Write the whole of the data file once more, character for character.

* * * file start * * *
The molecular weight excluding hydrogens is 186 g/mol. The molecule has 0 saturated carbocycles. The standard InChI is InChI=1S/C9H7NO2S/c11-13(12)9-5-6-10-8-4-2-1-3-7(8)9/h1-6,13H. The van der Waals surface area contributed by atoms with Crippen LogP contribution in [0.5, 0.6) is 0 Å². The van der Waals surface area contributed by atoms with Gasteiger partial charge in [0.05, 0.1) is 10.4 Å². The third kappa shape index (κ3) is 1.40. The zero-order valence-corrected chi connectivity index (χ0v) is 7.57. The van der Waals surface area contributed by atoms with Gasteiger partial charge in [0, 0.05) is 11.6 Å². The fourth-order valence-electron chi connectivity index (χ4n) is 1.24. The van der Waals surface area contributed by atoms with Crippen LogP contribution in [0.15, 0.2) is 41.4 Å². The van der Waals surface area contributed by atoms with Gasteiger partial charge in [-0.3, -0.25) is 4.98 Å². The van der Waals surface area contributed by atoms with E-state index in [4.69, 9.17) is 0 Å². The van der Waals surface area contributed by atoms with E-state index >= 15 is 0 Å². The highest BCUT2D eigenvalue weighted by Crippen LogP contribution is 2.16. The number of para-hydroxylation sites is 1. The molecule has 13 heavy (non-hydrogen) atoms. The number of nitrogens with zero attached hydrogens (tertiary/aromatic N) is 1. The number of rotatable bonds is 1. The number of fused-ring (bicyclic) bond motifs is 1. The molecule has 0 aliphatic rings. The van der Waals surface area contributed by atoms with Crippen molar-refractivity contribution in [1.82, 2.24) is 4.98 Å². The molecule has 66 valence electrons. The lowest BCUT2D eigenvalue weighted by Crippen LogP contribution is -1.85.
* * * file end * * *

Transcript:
The molecular weight excluding hydrogens is 186 g/mol. The molecule has 0 saturated carbocycles. The standard InChI is InChI=1S/C9H7NO2S/c11-13(12)9-5-6-10-8-4-2-1-3-7(8)9/h1-6,13H. The van der Waals surface area contributed by atoms with Crippen LogP contribution in [0.5, 0.6) is 0 Å². The van der Waals surface area contributed by atoms with Gasteiger partial charge in [0.05, 0.1) is 10.4 Å². The third kappa shape index (κ3) is 1.40. The zero-order valence-corrected chi connectivity index (χ0v) is 7.57. The van der Waals surface area contributed by atoms with Gasteiger partial charge in [0, 0.05) is 11.6 Å². The fourth-order valence-electron chi connectivity index (χ4n) is 1.24. The van der Waals surface area contributed by atoms with Crippen LogP contribution in [0.15, 0.2) is 41.4 Å². The van der Waals surface area contributed by atoms with Gasteiger partial charge in [-0.3, -0.25) is 4.98 Å². The van der Waals surface area contributed by atoms with E-state index in [4.69, 9.17) is 0 Å². The van der Waals surface area contributed by atoms with E-state index >= 15 is 0 Å². The highest BCUT2D eigenvalue weighted by Crippen LogP contribution is 2.16. The number of para-hydroxylation sites is 1. The molecule has 13 heavy (non-hydrogen) atoms. The number of nitrogens with zero attached hydrogens (tertiary/aromatic N) is 1. The number of rotatable bonds is 1. The number of fused-ring (bicyclic) bond motifs is 1. The molecule has 0 aliphatic rings. The van der Waals surface area contributed by atoms with Crippen molar-refractivity contribution in [1.82, 2.24) is 4.98 Å². The molecule has 66 valence electrons. The lowest BCUT2D eigenvalue weighted by Crippen LogP contribution is -1.85.